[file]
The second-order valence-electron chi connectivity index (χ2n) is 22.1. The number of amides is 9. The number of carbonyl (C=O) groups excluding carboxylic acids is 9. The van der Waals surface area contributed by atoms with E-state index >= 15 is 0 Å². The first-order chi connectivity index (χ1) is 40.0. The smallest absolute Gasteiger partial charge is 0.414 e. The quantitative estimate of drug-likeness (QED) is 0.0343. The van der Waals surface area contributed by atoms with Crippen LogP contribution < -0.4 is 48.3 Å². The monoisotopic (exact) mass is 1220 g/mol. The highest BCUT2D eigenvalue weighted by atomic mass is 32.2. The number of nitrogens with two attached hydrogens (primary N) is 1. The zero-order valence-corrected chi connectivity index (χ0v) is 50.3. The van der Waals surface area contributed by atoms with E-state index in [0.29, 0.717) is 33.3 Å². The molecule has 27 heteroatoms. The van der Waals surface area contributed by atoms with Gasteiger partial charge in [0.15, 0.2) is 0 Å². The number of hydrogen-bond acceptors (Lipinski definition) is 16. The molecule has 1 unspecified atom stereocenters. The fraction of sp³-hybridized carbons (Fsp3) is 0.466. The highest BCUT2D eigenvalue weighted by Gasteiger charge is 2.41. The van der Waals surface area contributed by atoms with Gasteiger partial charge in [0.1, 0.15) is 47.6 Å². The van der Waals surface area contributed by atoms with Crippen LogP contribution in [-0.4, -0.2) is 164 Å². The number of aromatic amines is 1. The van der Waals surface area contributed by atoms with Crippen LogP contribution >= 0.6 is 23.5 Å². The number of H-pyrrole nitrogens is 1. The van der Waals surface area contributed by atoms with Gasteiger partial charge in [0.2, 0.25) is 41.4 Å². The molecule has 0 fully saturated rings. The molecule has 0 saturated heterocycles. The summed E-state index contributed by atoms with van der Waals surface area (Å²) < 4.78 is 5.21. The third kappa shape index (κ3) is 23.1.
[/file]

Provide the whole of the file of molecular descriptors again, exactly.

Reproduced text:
The second-order valence-electron chi connectivity index (χ2n) is 22.1. The number of amides is 9. The number of carbonyl (C=O) groups excluding carboxylic acids is 9. The van der Waals surface area contributed by atoms with E-state index >= 15 is 0 Å². The first-order chi connectivity index (χ1) is 40.0. The smallest absolute Gasteiger partial charge is 0.414 e. The quantitative estimate of drug-likeness (QED) is 0.0343. The van der Waals surface area contributed by atoms with Crippen LogP contribution < -0.4 is 48.3 Å². The monoisotopic (exact) mass is 1220 g/mol. The highest BCUT2D eigenvalue weighted by atomic mass is 32.2. The number of nitrogens with two attached hydrogens (primary N) is 1. The zero-order valence-corrected chi connectivity index (χ0v) is 50.3. The van der Waals surface area contributed by atoms with E-state index in [0.29, 0.717) is 33.3 Å². The molecule has 27 heteroatoms. The van der Waals surface area contributed by atoms with Gasteiger partial charge in [0.15, 0.2) is 0 Å². The number of hydrogen-bond acceptors (Lipinski definition) is 16. The molecule has 1 unspecified atom stereocenters. The fraction of sp³-hybridized carbons (Fsp3) is 0.466. The highest BCUT2D eigenvalue weighted by Gasteiger charge is 2.41. The van der Waals surface area contributed by atoms with Gasteiger partial charge in [0.1, 0.15) is 47.6 Å². The van der Waals surface area contributed by atoms with Crippen LogP contribution in [-0.4, -0.2) is 164 Å². The number of aromatic amines is 1. The van der Waals surface area contributed by atoms with Crippen LogP contribution >= 0.6 is 23.5 Å². The number of H-pyrrole nitrogens is 1. The van der Waals surface area contributed by atoms with Gasteiger partial charge in [0.2, 0.25) is 41.4 Å². The molecule has 0 fully saturated rings. The molecule has 0 saturated heterocycles. The summed E-state index contributed by atoms with van der Waals surface area (Å²) < 4.78 is 5.21. The third kappa shape index (κ3) is 23.1.